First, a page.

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The Circular State -- the symbolic labor politics in transitional China


The restructuring of SOEs (State Owned Enterprises) in China produced a great deal of labor contentions. How to manage the workers and control the labor conflicts after the collapsing of the work unit system became a big challenge to the state's stability and legitimacy during the transition to the market economy. This dissertation attempts to explore the structure and functioning of this state in transition from the particular perspective of the interaction between the state and its workers.

It offered a comparative case study of two groups of workers (the state workers vs. the temporary workers) in central China, especially the concrete processes of their struggles, including street protests, office petitions and court litigations. The radical protesters on the streets would be directed into the petition offices, which would further refer or push the workers to the courts to seek clear judge. When the conflict could not reach a conclusion at the local level, the workers would petition to the center, which would certainly refer them back to the local.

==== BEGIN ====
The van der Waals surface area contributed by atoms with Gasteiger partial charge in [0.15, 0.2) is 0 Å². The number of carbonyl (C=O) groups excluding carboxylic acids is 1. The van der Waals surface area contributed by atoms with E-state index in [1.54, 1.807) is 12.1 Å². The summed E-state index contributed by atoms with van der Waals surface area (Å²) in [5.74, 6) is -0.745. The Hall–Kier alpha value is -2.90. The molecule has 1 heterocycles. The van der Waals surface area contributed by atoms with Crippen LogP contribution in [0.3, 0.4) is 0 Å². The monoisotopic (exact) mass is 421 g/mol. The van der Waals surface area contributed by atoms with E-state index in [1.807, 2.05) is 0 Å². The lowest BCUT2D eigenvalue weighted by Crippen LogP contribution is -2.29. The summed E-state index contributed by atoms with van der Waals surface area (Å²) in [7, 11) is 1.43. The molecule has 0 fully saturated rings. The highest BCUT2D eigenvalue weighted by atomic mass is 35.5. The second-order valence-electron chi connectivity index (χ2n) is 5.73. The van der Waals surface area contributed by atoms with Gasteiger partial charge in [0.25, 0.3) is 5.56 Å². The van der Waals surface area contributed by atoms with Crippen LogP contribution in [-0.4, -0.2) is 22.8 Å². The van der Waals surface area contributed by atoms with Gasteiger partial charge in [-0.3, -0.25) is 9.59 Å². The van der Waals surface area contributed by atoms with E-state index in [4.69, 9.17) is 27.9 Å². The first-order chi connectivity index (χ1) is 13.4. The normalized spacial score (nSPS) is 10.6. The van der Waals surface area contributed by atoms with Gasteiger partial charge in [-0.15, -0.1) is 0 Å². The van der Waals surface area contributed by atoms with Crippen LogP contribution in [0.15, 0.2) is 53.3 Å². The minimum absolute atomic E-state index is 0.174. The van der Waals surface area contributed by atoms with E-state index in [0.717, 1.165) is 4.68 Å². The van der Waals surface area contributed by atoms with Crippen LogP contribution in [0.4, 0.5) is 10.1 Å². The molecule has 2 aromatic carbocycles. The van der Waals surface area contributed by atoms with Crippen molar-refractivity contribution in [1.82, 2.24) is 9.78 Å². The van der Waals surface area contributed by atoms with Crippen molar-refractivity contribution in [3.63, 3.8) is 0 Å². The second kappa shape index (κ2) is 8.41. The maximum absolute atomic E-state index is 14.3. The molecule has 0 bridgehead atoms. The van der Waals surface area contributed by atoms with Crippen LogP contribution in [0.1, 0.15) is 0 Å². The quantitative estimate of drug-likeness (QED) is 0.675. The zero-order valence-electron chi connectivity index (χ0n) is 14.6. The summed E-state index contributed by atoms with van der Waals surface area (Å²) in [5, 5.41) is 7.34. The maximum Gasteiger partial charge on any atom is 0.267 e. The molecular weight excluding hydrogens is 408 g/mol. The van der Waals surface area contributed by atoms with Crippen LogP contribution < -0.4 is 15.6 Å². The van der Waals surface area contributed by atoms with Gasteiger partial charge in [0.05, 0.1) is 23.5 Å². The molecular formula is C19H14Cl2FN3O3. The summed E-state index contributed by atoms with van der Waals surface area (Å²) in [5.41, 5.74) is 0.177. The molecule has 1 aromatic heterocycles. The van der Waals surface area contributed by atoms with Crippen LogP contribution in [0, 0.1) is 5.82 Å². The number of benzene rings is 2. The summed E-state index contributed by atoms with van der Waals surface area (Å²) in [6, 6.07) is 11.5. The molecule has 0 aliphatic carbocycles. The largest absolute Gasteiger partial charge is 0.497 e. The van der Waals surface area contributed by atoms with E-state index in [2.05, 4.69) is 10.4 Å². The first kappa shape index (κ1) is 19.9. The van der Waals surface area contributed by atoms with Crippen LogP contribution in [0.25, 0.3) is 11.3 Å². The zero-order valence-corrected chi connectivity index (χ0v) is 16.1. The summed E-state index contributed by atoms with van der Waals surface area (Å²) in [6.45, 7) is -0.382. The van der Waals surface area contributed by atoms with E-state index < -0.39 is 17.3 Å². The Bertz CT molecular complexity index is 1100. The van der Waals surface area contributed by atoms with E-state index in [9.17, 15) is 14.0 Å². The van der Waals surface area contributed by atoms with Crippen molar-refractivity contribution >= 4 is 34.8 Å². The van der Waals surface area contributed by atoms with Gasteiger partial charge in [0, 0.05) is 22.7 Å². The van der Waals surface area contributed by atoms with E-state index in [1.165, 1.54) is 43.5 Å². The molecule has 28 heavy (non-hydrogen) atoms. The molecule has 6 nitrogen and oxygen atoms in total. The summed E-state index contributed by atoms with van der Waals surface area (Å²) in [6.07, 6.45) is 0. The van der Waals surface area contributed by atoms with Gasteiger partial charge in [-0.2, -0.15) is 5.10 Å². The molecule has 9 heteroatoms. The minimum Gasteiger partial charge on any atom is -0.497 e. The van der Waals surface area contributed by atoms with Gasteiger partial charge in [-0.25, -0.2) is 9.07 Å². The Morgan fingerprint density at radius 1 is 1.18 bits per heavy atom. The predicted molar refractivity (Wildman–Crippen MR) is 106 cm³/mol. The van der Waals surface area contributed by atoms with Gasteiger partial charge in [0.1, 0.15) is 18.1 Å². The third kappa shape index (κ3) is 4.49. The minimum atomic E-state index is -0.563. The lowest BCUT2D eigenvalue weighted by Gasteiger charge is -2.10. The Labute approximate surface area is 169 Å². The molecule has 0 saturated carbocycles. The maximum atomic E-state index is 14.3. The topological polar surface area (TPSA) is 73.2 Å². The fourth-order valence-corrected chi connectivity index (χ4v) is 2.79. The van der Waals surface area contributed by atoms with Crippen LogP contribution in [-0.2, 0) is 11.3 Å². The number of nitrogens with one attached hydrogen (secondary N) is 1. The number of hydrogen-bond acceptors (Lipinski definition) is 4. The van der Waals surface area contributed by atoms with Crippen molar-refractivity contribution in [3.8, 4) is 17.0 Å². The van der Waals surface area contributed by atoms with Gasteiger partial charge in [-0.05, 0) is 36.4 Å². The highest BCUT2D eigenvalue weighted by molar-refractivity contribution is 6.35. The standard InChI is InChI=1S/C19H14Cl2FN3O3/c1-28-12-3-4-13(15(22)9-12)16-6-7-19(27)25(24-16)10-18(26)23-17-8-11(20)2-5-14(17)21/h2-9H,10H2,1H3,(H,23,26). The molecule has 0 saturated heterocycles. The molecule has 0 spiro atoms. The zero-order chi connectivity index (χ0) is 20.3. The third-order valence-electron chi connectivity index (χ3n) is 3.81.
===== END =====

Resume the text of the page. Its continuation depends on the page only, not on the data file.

The process of the workers' struggles displayed a circular state composing of four intersecting circles: the circle between petition offices, the circle between courts, the circle between petition offices and courts, and the circle between the center and the local. This circular state only circulated the cases of the labor conflicts, instead of resolving them, but it turned the material requests from the workers into discursive struggles about justifications, and thus transformed the radical confrontation between the labor and the capital into peaceful communications.

This containment of the labor conflicts was not an oppressive process simply to quench down the workers' resistance, but instead a productive process to promote the statist capitals, such as the state policies and state laws, and produce the imagination of the state. During the active engagement with the state agents, the challenging workers gradually learned to use the dominant and official languages to frame their requests, interpret their positions and realign their relations to the state. This symbolic domination was the crucial mechanism for the state to manage and control the contentious workers during the period of transition.

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